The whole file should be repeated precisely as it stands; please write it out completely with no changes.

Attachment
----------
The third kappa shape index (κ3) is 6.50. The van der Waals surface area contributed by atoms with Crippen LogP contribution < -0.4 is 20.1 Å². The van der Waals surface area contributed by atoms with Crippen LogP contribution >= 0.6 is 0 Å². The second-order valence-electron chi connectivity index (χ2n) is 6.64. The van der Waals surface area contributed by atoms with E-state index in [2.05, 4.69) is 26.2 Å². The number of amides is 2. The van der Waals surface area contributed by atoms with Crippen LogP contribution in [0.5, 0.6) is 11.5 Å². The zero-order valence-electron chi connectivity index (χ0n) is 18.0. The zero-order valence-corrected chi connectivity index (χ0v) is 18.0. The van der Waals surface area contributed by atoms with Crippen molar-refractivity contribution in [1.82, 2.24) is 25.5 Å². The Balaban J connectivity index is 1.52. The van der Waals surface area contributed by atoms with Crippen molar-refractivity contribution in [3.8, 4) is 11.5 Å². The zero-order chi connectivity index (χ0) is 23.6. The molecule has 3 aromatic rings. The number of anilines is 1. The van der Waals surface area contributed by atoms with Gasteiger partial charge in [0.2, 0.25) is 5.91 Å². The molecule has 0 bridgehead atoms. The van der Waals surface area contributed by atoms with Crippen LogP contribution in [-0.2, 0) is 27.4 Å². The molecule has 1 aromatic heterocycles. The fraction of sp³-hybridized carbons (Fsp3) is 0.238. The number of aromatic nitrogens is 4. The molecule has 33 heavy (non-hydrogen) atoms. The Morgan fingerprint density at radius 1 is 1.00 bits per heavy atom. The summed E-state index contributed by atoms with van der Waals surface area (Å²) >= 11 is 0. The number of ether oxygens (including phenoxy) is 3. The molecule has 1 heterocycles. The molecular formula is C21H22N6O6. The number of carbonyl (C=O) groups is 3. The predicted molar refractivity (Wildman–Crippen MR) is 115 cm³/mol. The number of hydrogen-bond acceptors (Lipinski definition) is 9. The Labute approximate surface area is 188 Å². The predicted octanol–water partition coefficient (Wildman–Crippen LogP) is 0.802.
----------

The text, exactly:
The third kappa shape index (κ3) is 6.50. The van der Waals surface area contributed by atoms with Crippen LogP contribution < -0.4 is 20.1 Å². The van der Waals surface area contributed by atoms with Crippen LogP contribution >= 0.6 is 0 Å². The second-order valence-electron chi connectivity index (χ2n) is 6.64. The van der Waals surface area contributed by atoms with E-state index in [2.05, 4.69) is 26.2 Å². The number of amides is 2. The van der Waals surface area contributed by atoms with Crippen LogP contribution in [0.5, 0.6) is 11.5 Å². The zero-order valence-electron chi connectivity index (χ0n) is 18.0. The zero-order valence-corrected chi connectivity index (χ0v) is 18.0. The van der Waals surface area contributed by atoms with Crippen molar-refractivity contribution in [1.82, 2.24) is 25.5 Å². The Balaban J connectivity index is 1.52. The van der Waals surface area contributed by atoms with Crippen molar-refractivity contribution in [3.8, 4) is 11.5 Å². The zero-order chi connectivity index (χ0) is 23.6. The molecule has 3 aromatic rings. The number of anilines is 1. The van der Waals surface area contributed by atoms with Gasteiger partial charge in [0.2, 0.25) is 5.91 Å². The molecule has 0 bridgehead atoms. The van der Waals surface area contributed by atoms with Crippen LogP contribution in [-0.2, 0) is 27.4 Å². The molecule has 1 aromatic heterocycles. The fraction of sp³-hybridized carbons (Fsp3) is 0.238. The number of aromatic nitrogens is 4. The molecule has 33 heavy (non-hydrogen) atoms. The Morgan fingerprint density at radius 1 is 1.00 bits per heavy atom. The summed E-state index contributed by atoms with van der Waals surface area (Å²) >= 11 is 0. The number of ether oxygens (including phenoxy) is 3. The molecule has 1 heterocycles. The molecular formula is C21H22N6O6. The number of carbonyl (C=O) groups is 3. The predicted molar refractivity (Wildman–Crippen MR) is 115 cm³/mol. The number of hydrogen-bond acceptors (Lipinski definition) is 9. The Labute approximate surface area is 188 Å². The predicted octanol–water partition coefficient (Wildman–Crippen LogP) is 0.802.